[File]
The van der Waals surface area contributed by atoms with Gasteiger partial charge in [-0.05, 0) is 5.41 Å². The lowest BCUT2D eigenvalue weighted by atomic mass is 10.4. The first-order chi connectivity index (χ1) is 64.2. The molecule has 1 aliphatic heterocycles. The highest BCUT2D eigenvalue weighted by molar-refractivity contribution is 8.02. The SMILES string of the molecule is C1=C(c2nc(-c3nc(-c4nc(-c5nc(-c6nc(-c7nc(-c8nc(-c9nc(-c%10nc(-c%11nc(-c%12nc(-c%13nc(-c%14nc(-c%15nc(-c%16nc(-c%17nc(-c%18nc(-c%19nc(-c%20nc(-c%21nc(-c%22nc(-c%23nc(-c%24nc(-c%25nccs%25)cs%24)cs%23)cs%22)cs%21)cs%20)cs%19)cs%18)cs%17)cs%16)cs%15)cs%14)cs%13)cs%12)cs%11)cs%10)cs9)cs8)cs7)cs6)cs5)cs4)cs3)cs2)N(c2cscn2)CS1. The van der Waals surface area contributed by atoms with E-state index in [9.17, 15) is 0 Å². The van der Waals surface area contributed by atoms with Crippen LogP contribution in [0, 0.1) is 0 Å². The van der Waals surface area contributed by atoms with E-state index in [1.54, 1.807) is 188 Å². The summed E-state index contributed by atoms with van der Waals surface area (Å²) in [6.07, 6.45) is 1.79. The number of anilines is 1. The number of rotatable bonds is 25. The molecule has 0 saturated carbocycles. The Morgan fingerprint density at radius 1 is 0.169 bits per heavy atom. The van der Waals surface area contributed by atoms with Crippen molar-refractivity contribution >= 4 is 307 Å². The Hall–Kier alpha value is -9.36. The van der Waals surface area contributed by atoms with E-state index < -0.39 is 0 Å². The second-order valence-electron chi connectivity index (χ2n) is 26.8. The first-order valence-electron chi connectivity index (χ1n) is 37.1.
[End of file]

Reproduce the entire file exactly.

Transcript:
The van der Waals surface area contributed by atoms with Gasteiger partial charge in [-0.05, 0) is 5.41 Å². The lowest BCUT2D eigenvalue weighted by atomic mass is 10.4. The first-order chi connectivity index (χ1) is 64.2. The molecule has 1 aliphatic heterocycles. The highest BCUT2D eigenvalue weighted by molar-refractivity contribution is 8.02. The SMILES string of the molecule is C1=C(c2nc(-c3nc(-c4nc(-c5nc(-c6nc(-c7nc(-c8nc(-c9nc(-c%10nc(-c%11nc(-c%12nc(-c%13nc(-c%14nc(-c%15nc(-c%16nc(-c%17nc(-c%18nc(-c%19nc(-c%20nc(-c%21nc(-c%22nc(-c%23nc(-c%24nc(-c%25nccs%25)cs%24)cs%23)cs%22)cs%21)cs%20)cs%19)cs%18)cs%17)cs%16)cs%15)cs%14)cs%13)cs%12)cs%11)cs%10)cs9)cs8)cs7)cs6)cs5)cs4)cs3)cs2)N(c2cscn2)CS1. The van der Waals surface area contributed by atoms with E-state index in [9.17, 15) is 0 Å². The van der Waals surface area contributed by atoms with Crippen LogP contribution in [0, 0.1) is 0 Å². The van der Waals surface area contributed by atoms with E-state index in [1.54, 1.807) is 188 Å². The summed E-state index contributed by atoms with van der Waals surface area (Å²) in [6.07, 6.45) is 1.79. The number of anilines is 1. The number of rotatable bonds is 25. The molecule has 0 saturated carbocycles. The Morgan fingerprint density at radius 1 is 0.169 bits per heavy atom. The van der Waals surface area contributed by atoms with Crippen molar-refractivity contribution >= 4 is 307 Å². The Hall–Kier alpha value is -9.36. The van der Waals surface area contributed by atoms with E-state index < -0.39 is 0 Å². The second-order valence-electron chi connectivity index (χ2n) is 26.8. The first-order valence-electron chi connectivity index (χ1n) is 37.1.